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he kind of makes fun of house republicans leaking their own drafts. what is your reaction, josh? >> well, i disagree with jeffrey with respect to rod rosenstein not changing his behavior because let's not sugar coat it, he has changed behavior and he's seeing in washington he's violated -- his own principles and now he has a target on his back because he's trying to be all things to all people. if you look back to late 2017 and mike schmidt and maggie haberman wrote a story about the memo that the president drafted with the real reasons to fire james comey and provided to rosenstein and he said -- he got a copy and created the official word that came out which provided this pre-textual reason and trying to ingratiate himself along with the president and found courage and responsibility for the appointment of robert mueller but he is the target of a president and a white house in a is obviously upset with him. this is what happens in washington when you don't stand on principle and trying to be all things to all people is coming back to bite him.
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>> today saers wra sanders was g about impeachment and she said there were no personnel announcements. this is something the white house could shoot down if they wanted to but she said they have no comment. >> and it shows how rosenstein still has a target on his back. whether he's behaved appropriately or inappropriately, he is obviously deeply loathed in the white house and they hold him responsible for the appointment of comey. and -- i'm sorry, for the appointment of mueller. and they are still weighing whether they're going to punish him and they haven't resolved that. >> and let's go to the question about whether or not the special counsel had submitted questions about collusion. the president tweeted that -- [ inaudible ] [ no sound ] the question has the special counsel -- [ technical difficulties ]
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[ inaudible ] -- to russia about potential assistance to the campaign. josh, would the special counsel submit a question like that if he didn't have evidence that manafort and others in the campaign had reached out to russia. >> well it is a good point. and you have to remember, he's got people that are cooperating with him. there is a large body of evidence that we're not privy to here that mueller's team is. so if you look at scope of the questions, obviously there are questions in there he already knows the answers to and if you look at his fbi investigation and jeffrey knows this, you will have questions that you generally want the answers to and you'll have questions you know the answers to to determine is this person being truthful with us as we continue to gather the information as we need. and i looked at the questions, none of these should surprise the president or his legal team. if you look at what is reporting in the news and the witnesses interviewed by the mueller team, they could have come up with this list. so this shouldn't be a surprise. what should be possibly concerning to the president is that now that this information is out there and it boxes him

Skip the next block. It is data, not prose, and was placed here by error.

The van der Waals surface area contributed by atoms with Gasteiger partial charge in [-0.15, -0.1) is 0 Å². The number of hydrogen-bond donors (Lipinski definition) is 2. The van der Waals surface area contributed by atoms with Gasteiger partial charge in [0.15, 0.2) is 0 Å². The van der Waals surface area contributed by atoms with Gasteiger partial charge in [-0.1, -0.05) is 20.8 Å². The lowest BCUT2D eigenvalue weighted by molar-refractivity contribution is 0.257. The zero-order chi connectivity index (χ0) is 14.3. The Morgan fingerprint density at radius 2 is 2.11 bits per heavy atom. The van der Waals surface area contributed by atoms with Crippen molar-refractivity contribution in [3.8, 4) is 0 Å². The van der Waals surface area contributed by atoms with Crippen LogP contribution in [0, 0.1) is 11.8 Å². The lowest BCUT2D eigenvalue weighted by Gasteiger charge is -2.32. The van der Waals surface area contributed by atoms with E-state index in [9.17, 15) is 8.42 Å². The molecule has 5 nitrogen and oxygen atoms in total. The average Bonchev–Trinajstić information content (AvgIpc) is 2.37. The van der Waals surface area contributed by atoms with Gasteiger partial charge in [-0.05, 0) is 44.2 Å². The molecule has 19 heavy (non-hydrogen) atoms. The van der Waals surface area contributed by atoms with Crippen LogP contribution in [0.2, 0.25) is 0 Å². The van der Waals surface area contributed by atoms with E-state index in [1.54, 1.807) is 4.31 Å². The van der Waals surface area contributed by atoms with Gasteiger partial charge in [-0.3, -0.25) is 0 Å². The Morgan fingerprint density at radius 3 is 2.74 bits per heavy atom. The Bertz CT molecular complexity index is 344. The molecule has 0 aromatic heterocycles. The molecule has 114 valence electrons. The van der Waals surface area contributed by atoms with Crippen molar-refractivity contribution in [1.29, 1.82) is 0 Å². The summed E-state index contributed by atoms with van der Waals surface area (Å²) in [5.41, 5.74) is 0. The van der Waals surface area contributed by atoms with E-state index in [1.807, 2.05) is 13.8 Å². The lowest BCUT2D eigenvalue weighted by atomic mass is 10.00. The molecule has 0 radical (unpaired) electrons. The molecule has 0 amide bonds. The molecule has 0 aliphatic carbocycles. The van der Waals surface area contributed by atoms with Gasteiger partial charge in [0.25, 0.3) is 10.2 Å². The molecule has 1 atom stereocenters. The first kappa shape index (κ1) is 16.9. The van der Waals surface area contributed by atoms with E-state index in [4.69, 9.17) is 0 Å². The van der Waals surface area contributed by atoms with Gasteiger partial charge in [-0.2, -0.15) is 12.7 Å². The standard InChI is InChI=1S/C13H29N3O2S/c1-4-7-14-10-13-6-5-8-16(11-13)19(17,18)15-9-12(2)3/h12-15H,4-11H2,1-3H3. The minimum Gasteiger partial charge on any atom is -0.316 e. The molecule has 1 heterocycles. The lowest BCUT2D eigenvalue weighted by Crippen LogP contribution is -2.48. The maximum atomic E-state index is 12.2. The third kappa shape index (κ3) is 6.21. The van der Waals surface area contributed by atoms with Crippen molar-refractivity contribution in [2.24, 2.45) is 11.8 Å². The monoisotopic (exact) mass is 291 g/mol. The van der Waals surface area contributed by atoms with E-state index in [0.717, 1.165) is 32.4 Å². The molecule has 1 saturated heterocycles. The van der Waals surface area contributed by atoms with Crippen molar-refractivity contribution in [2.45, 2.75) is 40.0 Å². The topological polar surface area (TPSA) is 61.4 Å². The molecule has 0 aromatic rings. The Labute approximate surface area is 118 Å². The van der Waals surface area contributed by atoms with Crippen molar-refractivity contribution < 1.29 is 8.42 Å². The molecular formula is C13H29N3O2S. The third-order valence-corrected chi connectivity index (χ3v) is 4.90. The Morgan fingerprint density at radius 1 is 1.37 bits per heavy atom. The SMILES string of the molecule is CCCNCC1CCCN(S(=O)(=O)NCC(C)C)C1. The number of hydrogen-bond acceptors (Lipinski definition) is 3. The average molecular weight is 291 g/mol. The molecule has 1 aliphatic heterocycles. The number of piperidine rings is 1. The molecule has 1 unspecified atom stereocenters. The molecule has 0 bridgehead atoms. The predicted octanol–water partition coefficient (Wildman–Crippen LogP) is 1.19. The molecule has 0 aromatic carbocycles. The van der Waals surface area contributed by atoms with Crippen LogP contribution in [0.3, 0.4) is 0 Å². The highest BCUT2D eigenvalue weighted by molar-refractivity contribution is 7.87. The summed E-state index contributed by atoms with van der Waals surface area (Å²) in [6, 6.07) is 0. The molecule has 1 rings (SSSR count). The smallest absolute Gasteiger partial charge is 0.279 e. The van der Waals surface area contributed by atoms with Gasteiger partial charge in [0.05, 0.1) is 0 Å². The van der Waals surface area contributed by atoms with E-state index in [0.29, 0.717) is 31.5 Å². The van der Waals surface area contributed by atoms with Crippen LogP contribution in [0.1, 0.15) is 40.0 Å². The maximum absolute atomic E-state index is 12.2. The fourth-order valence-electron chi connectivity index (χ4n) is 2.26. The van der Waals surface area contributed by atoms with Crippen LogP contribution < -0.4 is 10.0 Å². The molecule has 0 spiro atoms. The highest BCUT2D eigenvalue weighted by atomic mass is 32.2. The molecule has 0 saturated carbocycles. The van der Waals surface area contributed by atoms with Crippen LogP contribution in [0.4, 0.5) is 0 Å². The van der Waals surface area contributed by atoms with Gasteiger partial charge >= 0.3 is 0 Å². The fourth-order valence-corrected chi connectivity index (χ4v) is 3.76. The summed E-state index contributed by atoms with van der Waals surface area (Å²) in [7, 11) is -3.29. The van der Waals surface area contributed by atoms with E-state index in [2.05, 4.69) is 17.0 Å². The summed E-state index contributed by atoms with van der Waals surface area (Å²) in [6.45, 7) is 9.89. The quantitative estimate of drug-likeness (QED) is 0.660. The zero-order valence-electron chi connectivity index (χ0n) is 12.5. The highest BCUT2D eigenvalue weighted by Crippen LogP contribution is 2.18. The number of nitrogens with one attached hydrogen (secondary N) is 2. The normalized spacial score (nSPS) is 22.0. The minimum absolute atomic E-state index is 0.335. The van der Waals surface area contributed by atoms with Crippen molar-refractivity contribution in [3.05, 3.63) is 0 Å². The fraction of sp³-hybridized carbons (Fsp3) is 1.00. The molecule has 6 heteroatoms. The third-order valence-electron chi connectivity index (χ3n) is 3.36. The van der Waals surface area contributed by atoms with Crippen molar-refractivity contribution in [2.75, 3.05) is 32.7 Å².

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in. i don't think it was leaked by mueller. his team doesn't leak. but there is a question how this information got out there but now that the american people have seen these questions, and with the public interest surrounding this ka-- the case is difficult for the white house and the president to say we're not answering these questions. >> and we just put up -- >> it might be difficult but i don't think there is any way the president will answer these questions. >> you think they will refuse? >> i think -- he may well exercise a legal fight which i think he will probably lose. but if he loses a legal fight saying he's immune from a subpoena, i think he'll take the fifth. >> i would agree. >> he'll just say, this investigation is a sham, it is a witch hunt. i'm not going to dil indulge it and taking the fifth. and a lot of people including donald trump has drawn hostile inferences from people who take the fifth but i think he's willing to face the heat. if you look at detail of the questions and step by step progression that mueller wants to know of why he made this